Today was truly amazing.
Richard Pierce had his book launch at the Natural History Museum.
I knew it was going to be amazing, because Richard is one of those rare authors who have actually been involved with the places that they are talking about, not just passing through.
I first encountered Richard on Harper Collins website, Authomony, in 2008. I posted the very rough chapters of my novel Custard, Cats and Consequences and went looking to see what else was out there. I came across Richard’s novel Bee Bones, and realised then that I was in the presence of a Novelist. He is on a completely different plane of existence to most writers.
I fell in love with Dead Men when Richard posted a few rough draft chapters of his new novel on Authonomy.
You know how sometimes things are just meant to be, Dead Men was a stand out even in rough draft. I remember thinking that if this did not get picked up by an agent and a publisher there was definitely something wrong with the world. A long time later, Mel (my blog partner here on MIP) and I were talking about Richard’s Radio Stradbroke show, and she tuned in (despite the five hour time difference). She was so taken with the readings that Richard gave, that she decided that she would do a piece on Richard for this blog.
Richard tells the story rather better than I can: from his wonderful blog tettig.com
For some odd reason, the lovely people at Radio Stradbroke had given me my own shows by now, which seemed to be quite popular around the world (Italy, Germany, Hong Kong, the US, even England), and, on Good Friday this year, I decided I’d read live from Dead Men as part of my show (podcast to be up later this month – late, I know, but real life … – refer to openening paragraph). This is where SJ comes in, the wonderful SJ Heckscher-Marquis, one of the best friends I made on authonomy. SJ listens to me regularly (again, I don’t know why – I do, because you always have something to say and it is always informative and entertaining), and donates money to the charities Radio Stradbroke raises money for. On Good Friday, she decides to call Mel Hagopian, and asks her to listen to me reading. Well, Mel does, and an hour after I finish my broadcast, there’s an email in my inbox asking for an interview to be turned into a blogpost. Me, gobsmacked and flattered.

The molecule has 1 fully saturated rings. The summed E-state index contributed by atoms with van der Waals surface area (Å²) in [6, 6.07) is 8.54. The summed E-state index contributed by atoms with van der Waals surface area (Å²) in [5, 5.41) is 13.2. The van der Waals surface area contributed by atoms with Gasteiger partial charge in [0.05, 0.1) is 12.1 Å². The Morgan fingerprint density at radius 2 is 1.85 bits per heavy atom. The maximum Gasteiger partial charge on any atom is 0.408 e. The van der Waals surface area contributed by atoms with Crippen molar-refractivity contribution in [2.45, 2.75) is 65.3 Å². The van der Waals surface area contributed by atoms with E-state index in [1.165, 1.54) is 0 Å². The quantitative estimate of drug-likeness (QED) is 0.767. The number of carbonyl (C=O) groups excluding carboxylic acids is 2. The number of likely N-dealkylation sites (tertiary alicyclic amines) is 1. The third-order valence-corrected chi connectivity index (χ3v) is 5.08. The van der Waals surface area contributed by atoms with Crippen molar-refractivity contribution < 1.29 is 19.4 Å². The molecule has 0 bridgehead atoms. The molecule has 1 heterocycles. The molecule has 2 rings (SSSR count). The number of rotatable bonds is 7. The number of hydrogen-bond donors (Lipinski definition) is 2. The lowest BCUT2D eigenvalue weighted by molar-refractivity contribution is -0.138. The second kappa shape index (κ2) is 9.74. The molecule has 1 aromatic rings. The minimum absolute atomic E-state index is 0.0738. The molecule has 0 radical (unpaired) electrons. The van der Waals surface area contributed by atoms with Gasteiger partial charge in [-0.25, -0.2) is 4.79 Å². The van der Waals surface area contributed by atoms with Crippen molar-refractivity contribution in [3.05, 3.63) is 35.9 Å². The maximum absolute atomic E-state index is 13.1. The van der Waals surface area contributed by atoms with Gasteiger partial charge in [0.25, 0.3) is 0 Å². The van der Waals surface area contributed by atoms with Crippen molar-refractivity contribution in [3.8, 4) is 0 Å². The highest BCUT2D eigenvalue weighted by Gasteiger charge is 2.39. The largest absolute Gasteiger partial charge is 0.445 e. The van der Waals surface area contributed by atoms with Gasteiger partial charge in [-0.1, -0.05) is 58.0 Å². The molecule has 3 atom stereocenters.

One week’s emails later, and Mel has completed a blogpost that still makes me come out in goosebumps – because it makes me sound like a writer, makes me look at myself from the outside and reckon this bloke knows what he’s talking about, what he’s writing about, and he writes good words, all in the right order, with proper commas in the right place, and all that. She posted the article on 10th May. On 12th May, I got an email from my agent telling me that Duckworth had picked up the book, and would be publishing it in 2012.
I don’t believe in coincidence. I believe in serendipitous circumstance, series of fortuitous events, brought about by decisions we make of our own free will, and I believe in the power of friends’ prayers and faith. So, thank you, SJ and Mel, for believing in me.
This has been one of the most exciting journeys that I have vicariously taken. Watching hugely talented people make incredible literature, and seeing the culmination of those efforts today. Serendipity may have played a part, but I believe that talent played a much bigger role.
Richard’s talent was immediately obvious to me. Just as Mel’s talent is. I feel very proud and very humble to be in the presence of such modest, gifted people. The launch setting was equally perfect, one of my favourite museums, the Natural History museum is one of London’s most beautiful buildings, and with the 100th Anniversary of Scott’s Antarctic Expedition, Dead Men was perfectly placed.
Birdie Bowers is a woman with a dead man’s name. Her parents had been fascinated by Henry Birdie Bowers, one of Captain Scott’s companions on his ill-fated polar expedition. A hundred years after the death of Bowers and Scott, she sets out to discover what really happened to them… The discovery of Captain Scott’s body in the Antarctic in November 1912 started a global obsession with him as a man and an explorer. But one mystery remains why did he and his companions spend their last ten days in a tent only 11 miles from the safety of a depot that promised food and shelter? Dead Men tells the story of two paths. One is a tragic journey of exploration on the world’s coldest continent, the other charts a present-day relationship and the redemptive power of love.
If you read only one book this year, make it this one. If you love it, as I hope you will, tell your friends, I promise you will not be disappointed. Richard is a serious talent, with his finger on the pulse of the human condition. I am very proud to call him friend.
For a flavour of today’s launch, see Richard’s charming and funny self-introduction: